Note from Leroy Moore: Through Krip-Hop Nation’s Facebook page, I met Ronald Galiwango, who lives and reports from Kalerwe, a surbub of Kampala, the capital of Uganda. Ronald Galiwango is a journalist in Kampala , and I asked him to write a story about people with disabilities in his country. Here it is.
by Ronald Galiwango
Eunice Atim and Sarah Ationo live with their father, Alex Ekolu, in Amolatar town in Uganda, East Africa. Ekolu’s wife gave birth to a girl, Atim, but she suffered a dislocation, one year after her birth.
“It started like a joke and by the time I realized just how serious it had become, it was too late,” Ekolu says.
“I took her to Lira Hospital, where I was told the baby had weak bones. They put her limbs in a cast, which instead caused permanent problems,” he laments.
He went from hospital to hospital, but the money was never enough, so he opted to look after the girl at home.
Ekolu adds that initially, he thought it was witchcraft until he saw another child with the same condition.
Like Atim, his second daughter, Ationo, was also born with weak bones. He again went to hospitals and traditional healers, but none could do much to help the condition.
“I learned to live with them the way they are, because it is God who gave me these children and he had a reason,” he says.
However, despite his commitment to raise his daughters, he could not afford wheelchairs for both of them.
Wheelbarrow to the rescue!
Ekolu thought he could get help from the office for the disabled in Amolatar district, but nothing was done. “They sent people who took my daughters’ details and promised to bring for them wheelchairs, but they never returned.”
In Uganda, children begin studying in nursery (kindergarten), and this takes about two or three years. Nursery is followed by primary (P) level and takes seven years (P1-P7). Atim stopped in P6. After primary, one goes to senior (S) level and this takes six years (S1-S6). When senior level is done, one joins university.
Despite his commitment to raise his daughters, he could not afford wheelchairs for both of them.
“For the love of seeing my daughters go to school, I decided to buy wheelbarrows to transport them. I hired people to push them, but when they stopped I decided to do it myself,” Ekolu says.
Just when he was about to give up with the girls’ education, a Good Samaritan donated a wheelchair for Ationo and she was able to proceed with her education. She is now in S3.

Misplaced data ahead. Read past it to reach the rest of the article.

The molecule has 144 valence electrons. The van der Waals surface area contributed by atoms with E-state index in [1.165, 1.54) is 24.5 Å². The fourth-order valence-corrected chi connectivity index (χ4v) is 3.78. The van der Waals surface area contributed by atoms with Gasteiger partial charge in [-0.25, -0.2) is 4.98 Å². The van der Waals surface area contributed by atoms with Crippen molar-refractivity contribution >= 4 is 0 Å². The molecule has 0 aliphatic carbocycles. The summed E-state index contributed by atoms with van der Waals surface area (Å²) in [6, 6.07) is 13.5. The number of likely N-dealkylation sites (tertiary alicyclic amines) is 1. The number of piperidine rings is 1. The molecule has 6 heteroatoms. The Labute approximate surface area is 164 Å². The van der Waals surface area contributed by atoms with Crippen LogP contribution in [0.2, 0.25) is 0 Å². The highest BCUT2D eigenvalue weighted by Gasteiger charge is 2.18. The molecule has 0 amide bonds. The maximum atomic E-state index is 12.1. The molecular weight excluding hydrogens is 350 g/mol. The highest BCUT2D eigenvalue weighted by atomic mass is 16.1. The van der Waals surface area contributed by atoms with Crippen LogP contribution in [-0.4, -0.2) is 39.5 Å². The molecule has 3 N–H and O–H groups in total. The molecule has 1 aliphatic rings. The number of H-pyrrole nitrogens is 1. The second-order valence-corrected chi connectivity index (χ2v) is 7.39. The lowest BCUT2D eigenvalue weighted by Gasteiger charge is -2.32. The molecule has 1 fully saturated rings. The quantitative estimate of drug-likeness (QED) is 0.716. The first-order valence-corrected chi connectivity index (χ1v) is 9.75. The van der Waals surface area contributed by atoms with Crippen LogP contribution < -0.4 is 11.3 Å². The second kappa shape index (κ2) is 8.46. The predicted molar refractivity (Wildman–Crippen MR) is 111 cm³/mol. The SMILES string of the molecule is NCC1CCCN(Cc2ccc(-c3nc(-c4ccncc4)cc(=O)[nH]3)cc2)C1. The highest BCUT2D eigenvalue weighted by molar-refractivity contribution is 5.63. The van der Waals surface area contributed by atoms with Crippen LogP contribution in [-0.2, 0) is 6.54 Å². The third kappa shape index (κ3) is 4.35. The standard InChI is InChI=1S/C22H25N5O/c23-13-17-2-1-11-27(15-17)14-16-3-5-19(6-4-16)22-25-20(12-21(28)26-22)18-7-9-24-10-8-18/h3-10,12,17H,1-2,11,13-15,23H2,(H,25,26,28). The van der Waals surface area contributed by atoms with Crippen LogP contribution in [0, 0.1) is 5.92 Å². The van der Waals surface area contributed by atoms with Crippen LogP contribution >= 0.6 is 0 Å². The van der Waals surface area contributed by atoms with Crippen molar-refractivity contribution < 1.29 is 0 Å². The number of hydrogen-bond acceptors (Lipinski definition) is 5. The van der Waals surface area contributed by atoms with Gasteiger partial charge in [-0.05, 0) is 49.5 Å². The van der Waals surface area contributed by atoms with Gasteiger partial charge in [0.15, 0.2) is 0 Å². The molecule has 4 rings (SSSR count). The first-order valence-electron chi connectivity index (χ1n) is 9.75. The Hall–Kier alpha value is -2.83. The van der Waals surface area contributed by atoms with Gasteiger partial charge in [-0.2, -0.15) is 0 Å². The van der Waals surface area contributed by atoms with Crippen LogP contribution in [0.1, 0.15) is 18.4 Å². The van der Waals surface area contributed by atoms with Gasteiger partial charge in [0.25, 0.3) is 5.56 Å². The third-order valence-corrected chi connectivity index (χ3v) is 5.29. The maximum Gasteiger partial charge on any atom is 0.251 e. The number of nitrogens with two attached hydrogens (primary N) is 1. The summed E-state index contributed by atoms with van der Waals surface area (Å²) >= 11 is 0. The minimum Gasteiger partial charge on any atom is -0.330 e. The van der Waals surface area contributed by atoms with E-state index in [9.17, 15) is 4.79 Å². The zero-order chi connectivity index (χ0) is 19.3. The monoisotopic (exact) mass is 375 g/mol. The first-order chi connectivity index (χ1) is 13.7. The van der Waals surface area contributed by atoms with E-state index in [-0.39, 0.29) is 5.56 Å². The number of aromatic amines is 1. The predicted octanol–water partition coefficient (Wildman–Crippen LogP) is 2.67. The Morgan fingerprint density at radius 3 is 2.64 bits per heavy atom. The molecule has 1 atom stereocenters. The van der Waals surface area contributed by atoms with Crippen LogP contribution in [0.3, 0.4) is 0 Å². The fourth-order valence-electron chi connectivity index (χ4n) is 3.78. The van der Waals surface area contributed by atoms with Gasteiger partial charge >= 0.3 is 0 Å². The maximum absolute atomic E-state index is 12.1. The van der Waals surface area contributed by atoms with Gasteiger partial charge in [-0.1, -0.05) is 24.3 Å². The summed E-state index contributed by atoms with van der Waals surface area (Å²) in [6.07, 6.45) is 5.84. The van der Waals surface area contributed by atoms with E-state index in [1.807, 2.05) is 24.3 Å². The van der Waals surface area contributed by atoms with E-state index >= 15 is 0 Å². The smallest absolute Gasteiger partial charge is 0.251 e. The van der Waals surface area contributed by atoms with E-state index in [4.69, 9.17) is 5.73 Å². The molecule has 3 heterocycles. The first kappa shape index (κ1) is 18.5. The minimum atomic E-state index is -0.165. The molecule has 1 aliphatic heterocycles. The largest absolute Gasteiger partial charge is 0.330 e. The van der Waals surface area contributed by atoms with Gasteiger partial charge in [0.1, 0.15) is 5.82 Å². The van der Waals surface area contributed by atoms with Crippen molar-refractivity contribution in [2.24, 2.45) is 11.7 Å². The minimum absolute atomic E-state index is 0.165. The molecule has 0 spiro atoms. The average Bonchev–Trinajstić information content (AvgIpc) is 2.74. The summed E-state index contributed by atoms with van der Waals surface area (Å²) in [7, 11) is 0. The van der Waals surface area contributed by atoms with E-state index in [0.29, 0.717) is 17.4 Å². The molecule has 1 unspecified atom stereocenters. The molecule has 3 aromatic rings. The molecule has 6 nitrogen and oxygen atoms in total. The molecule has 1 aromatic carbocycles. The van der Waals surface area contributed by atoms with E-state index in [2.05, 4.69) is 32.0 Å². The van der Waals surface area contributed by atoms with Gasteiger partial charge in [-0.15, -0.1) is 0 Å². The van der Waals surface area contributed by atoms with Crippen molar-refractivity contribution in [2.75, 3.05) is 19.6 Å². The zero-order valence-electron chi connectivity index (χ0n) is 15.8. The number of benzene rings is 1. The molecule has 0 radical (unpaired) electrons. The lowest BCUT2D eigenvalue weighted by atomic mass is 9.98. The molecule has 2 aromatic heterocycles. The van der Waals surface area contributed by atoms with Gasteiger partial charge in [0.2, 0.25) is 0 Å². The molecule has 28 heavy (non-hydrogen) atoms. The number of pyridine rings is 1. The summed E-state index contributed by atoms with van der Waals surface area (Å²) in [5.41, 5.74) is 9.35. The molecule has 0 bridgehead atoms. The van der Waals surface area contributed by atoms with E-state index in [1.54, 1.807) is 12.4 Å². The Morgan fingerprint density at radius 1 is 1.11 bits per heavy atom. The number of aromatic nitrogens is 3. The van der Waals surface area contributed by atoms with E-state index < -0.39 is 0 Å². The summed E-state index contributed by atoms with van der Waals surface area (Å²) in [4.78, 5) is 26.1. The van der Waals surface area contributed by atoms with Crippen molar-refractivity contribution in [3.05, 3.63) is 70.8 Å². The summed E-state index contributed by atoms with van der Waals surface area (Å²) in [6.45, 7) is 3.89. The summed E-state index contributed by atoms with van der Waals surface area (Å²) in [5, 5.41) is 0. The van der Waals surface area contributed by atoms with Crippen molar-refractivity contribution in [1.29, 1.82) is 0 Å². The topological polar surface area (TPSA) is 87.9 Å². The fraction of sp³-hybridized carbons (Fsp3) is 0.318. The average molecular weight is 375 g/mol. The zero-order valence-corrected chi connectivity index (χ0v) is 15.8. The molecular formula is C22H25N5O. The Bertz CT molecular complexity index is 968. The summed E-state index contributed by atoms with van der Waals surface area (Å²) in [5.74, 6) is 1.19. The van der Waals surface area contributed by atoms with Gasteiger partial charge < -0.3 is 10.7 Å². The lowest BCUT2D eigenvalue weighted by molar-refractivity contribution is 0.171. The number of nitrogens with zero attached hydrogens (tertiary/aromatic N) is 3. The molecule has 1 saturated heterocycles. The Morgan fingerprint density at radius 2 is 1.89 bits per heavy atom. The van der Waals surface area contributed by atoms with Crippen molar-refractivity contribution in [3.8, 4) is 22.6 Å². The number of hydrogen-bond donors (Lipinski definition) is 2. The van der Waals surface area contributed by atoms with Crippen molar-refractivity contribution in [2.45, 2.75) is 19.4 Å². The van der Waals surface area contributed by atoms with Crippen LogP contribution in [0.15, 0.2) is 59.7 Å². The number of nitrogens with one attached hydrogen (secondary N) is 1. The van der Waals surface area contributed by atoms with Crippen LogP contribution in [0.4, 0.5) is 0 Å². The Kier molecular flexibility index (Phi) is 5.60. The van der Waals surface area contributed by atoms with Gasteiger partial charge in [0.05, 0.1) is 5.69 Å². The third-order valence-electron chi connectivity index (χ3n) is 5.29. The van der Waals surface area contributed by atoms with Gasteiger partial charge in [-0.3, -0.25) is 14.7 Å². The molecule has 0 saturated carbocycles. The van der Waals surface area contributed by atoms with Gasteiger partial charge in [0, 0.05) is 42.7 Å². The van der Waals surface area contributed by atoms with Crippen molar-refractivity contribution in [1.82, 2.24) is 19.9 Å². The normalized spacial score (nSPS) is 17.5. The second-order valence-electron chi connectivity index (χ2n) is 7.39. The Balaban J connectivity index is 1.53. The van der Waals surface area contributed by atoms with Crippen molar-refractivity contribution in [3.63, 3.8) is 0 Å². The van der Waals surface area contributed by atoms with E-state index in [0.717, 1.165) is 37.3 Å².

Unfortunately, Atim has not had the same luck. At least not yet. She does not have a wheelchair and at some point, her father stopped pushing her to school in the wheelbarrow. This meant that her education also came to a stop. She dropped out of school in P6.
Ekolu thought he could get help from the office for the disabled in Amolatar district, but nothing was done.
Today, Atim stays at home. She spends most of her time crocheting tablecloths, a skill she learned from her late mother. When she needs to move, there is always the wheelbarrow and someone must be there to push her to her destination.
Atim seems to have got tired of visitors, especially those who she believes use her condition for their own benefit. It took hours to convince her that the interview I was requesting was with a newspaper journalist, not an NGO.
“Let me hope that what you are going to write will help me get a wheelchair, because I am tired of lying in this wheelbarrow like luggage,” she said, making her point clear.
“When I get a wheelchair, I want to go back to school and maybe, one day, become a leader for the disabled people in Amolatar, because the ones in place do not serve the purpose,” she added.
Ekolu would like those who are benefiting on behalf of those suffering, people and youth with disabilities, especially people who claim to be running NGOs, to be punished. He says NGO representatives have come to him, but none has ever helped.
“In class, Atim was a brilliant girl. She was always among the best, and I had hope that she would go far with her education. But poverty is a disease that has made me fail to help her continue with her education. She knows that I would never just abandon her education,” Ekolu says.
Though Ekolu has another wife in his life now, he still avails himself to push his daughter wherever she wants to go. He says he can never let anything bad happen to them.
He also calls on the government to strengthen the office of the disabled because Amolatar has a big number of children and people who are disabled but do not receive any support.
He would like those who are benefiting on behalf of those suffering, people and youth with disabilities, especially people who claim to be running NGOs, to be punished. He says NGO representatives have come to him, but none has ever helped.
Ronald Galiwango is a journalist in Kampala, Uganda. He can be reached through Leroy Moore, founder of Krip-Hop Nation, at Kriphopnation@gmail.com.